Scars: Of Rats and Men

If gratitude is the measure of a man, then J. Ishiro Finney’s Scars is a story about taking the measure of two men who are at their lowest. By men, I mean one man and one genetically modified rat. 

Our heroes are James, retied astronaut and garbage disposal man, and Max, an augmented bomb disposal rat with near human intelligence. For those of you not in the know, rats trained to find and mark land mines already exist in our world today! They do not have near human level intelligence, although I personally know many people who lack the ingenuity of the average rat, but they make up for it through a well-trained sense of smell. Max is a logical extension of this concept, a rat with the intelligence to also disarm the land mines they find and reclaim land long unusable due to the danger the landmines present. 

Or at least Max was that. When we meet him in the story, Max is retired from that line of work and now makes ends meet as James’s emotional support animal. 

James was an astronaut who towed debris out of orbit so it would no longer pose a danger to space lanes and satellites. Then he lost his leg in an accident we don’t initially know the full details of. With a prosthetic, PTSD and a host of pills to take there’s no way James is ever getting sent back into orbit again. James and Max are a pair of oddballs with long histories in interesting and dangerous careers that leave them with very strong opinions on the world and how they should live in it. 

Scars is a novella and as a result it’s difficult to discuss the plot without recapping it in its entirety. I don’t plan to do that here, you’ll have to read it if you want an idea of the story beyond what you get here. The character development is great, the characters themselves are interesting and the plot… well, it’s very simple but perfectly suited to the story. Not every narrative needs politics, romance and betrayal. The story is mostly a character study and it studies those characters quite well in the space available.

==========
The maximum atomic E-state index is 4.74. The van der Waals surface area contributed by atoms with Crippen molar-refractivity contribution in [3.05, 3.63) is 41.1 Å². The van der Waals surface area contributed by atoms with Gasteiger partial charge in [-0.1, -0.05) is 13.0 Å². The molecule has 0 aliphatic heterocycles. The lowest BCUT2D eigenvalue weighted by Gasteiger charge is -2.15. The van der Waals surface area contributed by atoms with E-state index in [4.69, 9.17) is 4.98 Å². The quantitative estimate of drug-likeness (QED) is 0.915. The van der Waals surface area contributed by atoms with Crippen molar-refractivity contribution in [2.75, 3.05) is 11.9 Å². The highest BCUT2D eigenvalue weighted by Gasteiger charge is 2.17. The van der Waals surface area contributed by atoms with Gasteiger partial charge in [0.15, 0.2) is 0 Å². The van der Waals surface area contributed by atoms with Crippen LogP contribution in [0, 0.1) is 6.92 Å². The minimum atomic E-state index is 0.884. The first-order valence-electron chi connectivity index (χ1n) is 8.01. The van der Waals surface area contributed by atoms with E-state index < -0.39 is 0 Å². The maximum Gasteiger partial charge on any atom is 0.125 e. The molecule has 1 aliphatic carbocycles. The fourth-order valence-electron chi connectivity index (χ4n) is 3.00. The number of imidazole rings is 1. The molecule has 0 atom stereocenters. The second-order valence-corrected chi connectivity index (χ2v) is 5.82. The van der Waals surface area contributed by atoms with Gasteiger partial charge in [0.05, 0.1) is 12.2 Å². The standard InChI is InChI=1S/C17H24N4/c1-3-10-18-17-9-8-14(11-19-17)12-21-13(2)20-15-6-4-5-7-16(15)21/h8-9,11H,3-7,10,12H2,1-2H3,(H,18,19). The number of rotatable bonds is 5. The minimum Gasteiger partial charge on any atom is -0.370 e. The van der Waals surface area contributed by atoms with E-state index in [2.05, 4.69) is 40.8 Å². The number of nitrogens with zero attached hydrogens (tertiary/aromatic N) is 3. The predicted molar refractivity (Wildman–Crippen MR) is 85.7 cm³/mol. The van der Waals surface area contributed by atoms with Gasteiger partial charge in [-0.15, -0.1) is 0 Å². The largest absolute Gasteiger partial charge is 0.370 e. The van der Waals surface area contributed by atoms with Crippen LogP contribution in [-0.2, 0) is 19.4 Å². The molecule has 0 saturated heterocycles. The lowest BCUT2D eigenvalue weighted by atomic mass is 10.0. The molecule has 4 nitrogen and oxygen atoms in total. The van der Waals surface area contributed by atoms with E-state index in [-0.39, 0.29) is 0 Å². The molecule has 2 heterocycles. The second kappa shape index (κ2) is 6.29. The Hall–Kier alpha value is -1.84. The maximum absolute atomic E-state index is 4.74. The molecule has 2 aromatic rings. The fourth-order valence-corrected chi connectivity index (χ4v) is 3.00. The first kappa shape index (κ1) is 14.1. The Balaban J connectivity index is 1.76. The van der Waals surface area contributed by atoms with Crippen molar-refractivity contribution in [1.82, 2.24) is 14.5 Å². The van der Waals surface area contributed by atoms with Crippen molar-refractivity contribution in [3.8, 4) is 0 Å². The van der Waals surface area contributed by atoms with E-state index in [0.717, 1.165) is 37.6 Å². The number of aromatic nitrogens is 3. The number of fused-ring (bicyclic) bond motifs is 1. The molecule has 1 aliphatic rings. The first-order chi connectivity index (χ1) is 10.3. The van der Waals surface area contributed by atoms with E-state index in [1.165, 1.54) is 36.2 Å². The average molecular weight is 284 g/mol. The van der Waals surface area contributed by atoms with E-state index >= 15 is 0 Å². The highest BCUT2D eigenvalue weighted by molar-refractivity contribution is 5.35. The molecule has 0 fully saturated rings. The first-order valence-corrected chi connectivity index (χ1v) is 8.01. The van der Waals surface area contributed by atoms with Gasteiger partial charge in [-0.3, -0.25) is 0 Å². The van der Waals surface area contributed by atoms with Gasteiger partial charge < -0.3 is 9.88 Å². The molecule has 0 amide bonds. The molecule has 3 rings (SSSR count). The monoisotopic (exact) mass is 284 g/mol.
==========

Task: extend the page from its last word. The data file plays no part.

Finney has done his research. He’s looked into the mechanics of space flight and the dangers therein. He’s a longtime rat owner and it shows, my knowledge of the temperament and behaviors of rats has expanded exponentially based entirely on reading this one story. Admittedly, I knew almost nothing before. 

There’s also a lot of interesting angles explored through the characters backgrounds, which are both similar and wildly different. Both are used to high stress and highly regimented lifestyles whereas they’ve responded to their changes in circumstances in very different ways. Psychology was clearly a part of how these characters were developed and it’s quite satisfying to see.  All that said, this is not a perfect story. 

For starters, we end with James making a resolve to change his behavior. That’s admirable and leaves a door open for further stories exploring how he acts this out but I would’ve liked a conclusion that shows us his first steps along that road. Perhaps that would have overshadowed the ending. I didn’t see the story in previous drafts and I know finding the right ending point is difficult but I was left a little unsatisfied. Given everything I know about James I’m not sure how well he can follow up his new direction. I would like to know how rocky the road would be for him, especially since we may never see him and Max again. 

Speaking of that little rat, Max is a great character but he’s a little one note. He has one major emotional beat in the story and the rest of the time he’s pretty much the same as always. There’s nothing wrong with that kind of character. I just felt like Max has the potential to be much more and it wasn’t explored as much as it could’ve been. Some of this is a choice of medium – novellas are short, they don’t dig into characters as much as novels do. Some of it is undoubtedly the author working to keep the point of his story sharp. My critiques here are more nitpicks than outright flaws, matters of taste more than errors. 

If you’re looking for a short, interesting sci-fi story delving deep into the nature of two interesting characters, I recommend to you J. Ishiro Finney’s Scars